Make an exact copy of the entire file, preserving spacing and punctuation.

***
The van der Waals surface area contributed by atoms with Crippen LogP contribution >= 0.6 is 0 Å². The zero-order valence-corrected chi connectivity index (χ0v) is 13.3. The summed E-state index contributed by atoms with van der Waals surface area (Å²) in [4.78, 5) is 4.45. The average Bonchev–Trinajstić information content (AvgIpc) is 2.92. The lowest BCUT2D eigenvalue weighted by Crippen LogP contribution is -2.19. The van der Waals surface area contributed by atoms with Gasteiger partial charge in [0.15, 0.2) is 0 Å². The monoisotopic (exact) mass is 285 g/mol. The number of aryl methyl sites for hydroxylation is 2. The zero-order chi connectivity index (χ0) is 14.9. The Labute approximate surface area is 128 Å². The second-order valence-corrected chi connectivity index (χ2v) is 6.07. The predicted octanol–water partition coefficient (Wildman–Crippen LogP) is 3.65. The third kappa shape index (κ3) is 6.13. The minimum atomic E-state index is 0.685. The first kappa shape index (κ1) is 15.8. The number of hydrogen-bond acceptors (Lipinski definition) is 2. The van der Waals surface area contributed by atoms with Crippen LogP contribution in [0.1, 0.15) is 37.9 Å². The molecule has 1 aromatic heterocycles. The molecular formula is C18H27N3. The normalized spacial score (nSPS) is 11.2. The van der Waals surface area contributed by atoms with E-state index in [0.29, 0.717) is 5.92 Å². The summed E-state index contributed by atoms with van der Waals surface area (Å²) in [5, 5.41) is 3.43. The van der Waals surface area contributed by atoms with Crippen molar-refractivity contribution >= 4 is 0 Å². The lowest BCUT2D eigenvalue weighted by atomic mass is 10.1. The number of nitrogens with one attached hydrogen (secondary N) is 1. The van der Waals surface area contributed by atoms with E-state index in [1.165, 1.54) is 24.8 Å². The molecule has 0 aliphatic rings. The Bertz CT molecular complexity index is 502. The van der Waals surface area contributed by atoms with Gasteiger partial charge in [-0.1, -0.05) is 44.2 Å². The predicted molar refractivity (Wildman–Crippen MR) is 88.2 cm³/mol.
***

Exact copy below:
The van der Waals surface area contributed by atoms with Crippen LogP contribution >= 0.6 is 0 Å². The zero-order valence-corrected chi connectivity index (χ0v) is 13.3. The summed E-state index contributed by atoms with van der Waals surface area (Å²) in [4.78, 5) is 4.45. The average Bonchev–Trinajstić information content (AvgIpc) is 2.92. The lowest BCUT2D eigenvalue weighted by Crippen LogP contribution is -2.19. The van der Waals surface area contributed by atoms with Gasteiger partial charge in [0.15, 0.2) is 0 Å². The monoisotopic (exact) mass is 285 g/mol. The number of aryl methyl sites for hydroxylation is 2. The zero-order chi connectivity index (χ0) is 14.9. The Labute approximate surface area is 128 Å². The second-order valence-corrected chi connectivity index (χ2v) is 6.07. The predicted octanol–water partition coefficient (Wildman–Crippen LogP) is 3.65. The third kappa shape index (κ3) is 6.13. The minimum atomic E-state index is 0.685. The first kappa shape index (κ1) is 15.8. The number of hydrogen-bond acceptors (Lipinski definition) is 2. The van der Waals surface area contributed by atoms with Crippen LogP contribution in [0.1, 0.15) is 37.9 Å². The molecule has 1 aromatic heterocycles. The molecular formula is C18H27N3. The normalized spacial score (nSPS) is 11.2. The van der Waals surface area contributed by atoms with E-state index in [0.29, 0.717) is 5.92 Å². The summed E-state index contributed by atoms with van der Waals surface area (Å²) in [5, 5.41) is 3.43. The van der Waals surface area contributed by atoms with Crippen molar-refractivity contribution >= 4 is 0 Å². The lowest BCUT2D eigenvalue weighted by atomic mass is 10.1. The number of nitrogens with one attached hydrogen (secondary N) is 1. The van der Waals surface area contributed by atoms with E-state index in [1.165, 1.54) is 24.8 Å². The molecule has 0 aliphatic rings. The Bertz CT molecular complexity index is 502. The van der Waals surface area contributed by atoms with Gasteiger partial charge in [-0.1, -0.05) is 44.2 Å². The predicted molar refractivity (Wildman–Crippen MR) is 88.2 cm³/mol.